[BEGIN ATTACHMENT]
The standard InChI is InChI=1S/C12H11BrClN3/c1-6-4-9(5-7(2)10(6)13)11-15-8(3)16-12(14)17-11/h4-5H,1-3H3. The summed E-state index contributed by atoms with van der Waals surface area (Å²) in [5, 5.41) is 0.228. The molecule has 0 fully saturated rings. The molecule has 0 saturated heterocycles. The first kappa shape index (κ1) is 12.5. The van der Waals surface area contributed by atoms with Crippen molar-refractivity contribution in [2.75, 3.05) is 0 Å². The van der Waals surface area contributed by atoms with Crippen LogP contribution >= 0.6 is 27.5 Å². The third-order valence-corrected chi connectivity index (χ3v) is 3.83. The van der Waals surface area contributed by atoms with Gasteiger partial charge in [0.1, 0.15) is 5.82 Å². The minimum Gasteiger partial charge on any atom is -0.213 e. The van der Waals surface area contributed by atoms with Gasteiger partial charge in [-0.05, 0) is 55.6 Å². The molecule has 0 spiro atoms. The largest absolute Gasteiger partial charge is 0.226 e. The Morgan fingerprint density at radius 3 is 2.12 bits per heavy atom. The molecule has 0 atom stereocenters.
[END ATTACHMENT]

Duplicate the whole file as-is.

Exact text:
The standard InChI is InChI=1S/C12H11BrClN3/c1-6-4-9(5-7(2)10(6)13)11-15-8(3)16-12(14)17-11/h4-5H,1-3H3. The summed E-state index contributed by atoms with van der Waals surface area (Å²) in [5, 5.41) is 0.228. The molecule has 0 fully saturated rings. The molecule has 0 saturated heterocycles. The first kappa shape index (κ1) is 12.5. The van der Waals surface area contributed by atoms with Crippen molar-refractivity contribution in [2.75, 3.05) is 0 Å². The van der Waals surface area contributed by atoms with Crippen LogP contribution >= 0.6 is 27.5 Å². The third-order valence-corrected chi connectivity index (χ3v) is 3.83. The van der Waals surface area contributed by atoms with Gasteiger partial charge in [0.1, 0.15) is 5.82 Å². The minimum Gasteiger partial charge on any atom is -0.213 e. The van der Waals surface area contributed by atoms with Gasteiger partial charge in [-0.05, 0) is 55.6 Å². The molecule has 0 spiro atoms. The largest absolute Gasteiger partial charge is 0.226 e. The Morgan fingerprint density at radius 3 is 2.12 bits per heavy atom. The molecule has 0 atom stereocenters.